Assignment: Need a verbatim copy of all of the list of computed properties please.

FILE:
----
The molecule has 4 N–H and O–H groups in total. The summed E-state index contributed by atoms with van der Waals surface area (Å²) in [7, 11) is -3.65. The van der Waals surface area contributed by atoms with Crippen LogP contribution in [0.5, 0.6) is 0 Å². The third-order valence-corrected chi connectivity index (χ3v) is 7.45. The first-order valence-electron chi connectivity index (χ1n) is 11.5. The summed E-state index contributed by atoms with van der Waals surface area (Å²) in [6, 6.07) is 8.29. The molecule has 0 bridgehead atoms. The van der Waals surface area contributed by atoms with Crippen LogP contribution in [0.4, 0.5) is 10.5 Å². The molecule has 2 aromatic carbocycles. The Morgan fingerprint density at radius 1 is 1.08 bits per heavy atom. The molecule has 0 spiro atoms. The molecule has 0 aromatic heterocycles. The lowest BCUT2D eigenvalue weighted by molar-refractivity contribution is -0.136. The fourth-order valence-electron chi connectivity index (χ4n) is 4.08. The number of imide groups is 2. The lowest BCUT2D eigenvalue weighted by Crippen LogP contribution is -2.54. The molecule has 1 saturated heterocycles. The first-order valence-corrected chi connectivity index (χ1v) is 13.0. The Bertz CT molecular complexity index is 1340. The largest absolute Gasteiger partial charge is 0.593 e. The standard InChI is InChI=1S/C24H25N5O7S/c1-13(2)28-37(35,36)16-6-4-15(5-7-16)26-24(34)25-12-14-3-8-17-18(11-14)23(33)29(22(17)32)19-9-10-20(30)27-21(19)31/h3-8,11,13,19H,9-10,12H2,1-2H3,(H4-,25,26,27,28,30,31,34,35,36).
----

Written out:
The molecule has 4 N–H and O–H groups in total. The summed E-state index contributed by atoms with van der Waals surface area (Å²) in [7, 11) is -3.65. The van der Waals surface area contributed by atoms with Crippen LogP contribution in [0.5, 0.6) is 0 Å². The third-order valence-corrected chi connectivity index (χ3v) is 7.45. The first-order valence-electron chi connectivity index (χ1n) is 11.5. The summed E-state index contributed by atoms with van der Waals surface area (Å²) in [6, 6.07) is 8.29. The molecule has 0 bridgehead atoms. The van der Waals surface area contributed by atoms with Crippen LogP contribution in [0.4, 0.5) is 10.5 Å². The molecule has 2 aromatic carbocycles. The Morgan fingerprint density at radius 1 is 1.08 bits per heavy atom. The molecule has 0 spiro atoms. The molecule has 0 aromatic heterocycles. The lowest BCUT2D eigenvalue weighted by molar-refractivity contribution is -0.136. The fourth-order valence-electron chi connectivity index (χ4n) is 4.08. The number of imide groups is 2. The lowest BCUT2D eigenvalue weighted by Crippen LogP contribution is -2.54. The molecule has 1 saturated heterocycles. The first-order valence-corrected chi connectivity index (χ1v) is 13.0. The Bertz CT molecular complexity index is 1340. The largest absolute Gasteiger partial charge is 0.593 e. The standard InChI is InChI=1S/C24H25N5O7S/c1-13(2)28-37(35,36)16-6-4-15(5-7-16)26-24(34)25-12-14-3-8-17-18(11-14)23(33)29(22(17)32)19-9-10-20(30)27-21(19)31/h3-8,11,13,19H,9-10,12H2,1-2H3,(H4-,25,26,27,28,30,31,34,35,36).